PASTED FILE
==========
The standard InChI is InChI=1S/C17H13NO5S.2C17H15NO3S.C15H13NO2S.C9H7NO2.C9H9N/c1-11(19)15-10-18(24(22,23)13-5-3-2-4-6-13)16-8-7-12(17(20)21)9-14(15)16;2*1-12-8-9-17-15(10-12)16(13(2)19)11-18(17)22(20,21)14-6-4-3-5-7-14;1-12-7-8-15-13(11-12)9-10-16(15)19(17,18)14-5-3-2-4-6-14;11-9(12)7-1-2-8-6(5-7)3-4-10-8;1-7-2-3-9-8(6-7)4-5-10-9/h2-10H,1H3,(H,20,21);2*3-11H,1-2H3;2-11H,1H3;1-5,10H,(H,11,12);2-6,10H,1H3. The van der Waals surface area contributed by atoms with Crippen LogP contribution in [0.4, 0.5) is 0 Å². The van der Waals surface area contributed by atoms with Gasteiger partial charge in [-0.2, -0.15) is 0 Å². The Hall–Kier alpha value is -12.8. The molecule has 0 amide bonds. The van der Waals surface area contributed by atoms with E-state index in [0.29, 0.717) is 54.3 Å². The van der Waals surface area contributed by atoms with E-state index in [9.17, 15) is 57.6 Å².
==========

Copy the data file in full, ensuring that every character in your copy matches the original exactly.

The standard InChI is InChI=1S/C17H13NO5S.2C17H15NO3S.C15H13NO2S.C9H7NO2.C9H9N/c1-11(19)15-10-18(24(22,23)13-5-3-2-4-6-13)16-8-7-12(17(20)21)9-14(15)16;2*1-12-8-9-17-15(10-12)16(13(2)19)11-18(17)22(20,21)14-6-4-3-5-7-14;1-12-7-8-15-13(11-12)9-10-16(15)19(17,18)14-5-3-2-4-6-14;11-9(12)7-1-2-8-6(5-7)3-4-10-8;1-7-2-3-9-8(6-7)4-5-10-9/h2-10H,1H3,(H,20,21);2*3-11H,1-2H3;2-11H,1H3;1-5,10H,(H,11,12);2-6,10H,1H3. The van der Waals surface area contributed by atoms with Crippen LogP contribution in [0.4, 0.5) is 0 Å². The van der Waals surface area contributed by atoms with Gasteiger partial charge in [-0.2, -0.15) is 0 Å². The Hall–Kier alpha value is -12.8. The molecule has 0 amide bonds. The van der Waals surface area contributed by atoms with E-state index in [0.29, 0.717) is 54.3 Å². The van der Waals surface area contributed by atoms with E-state index in [9.17, 15) is 57.6 Å².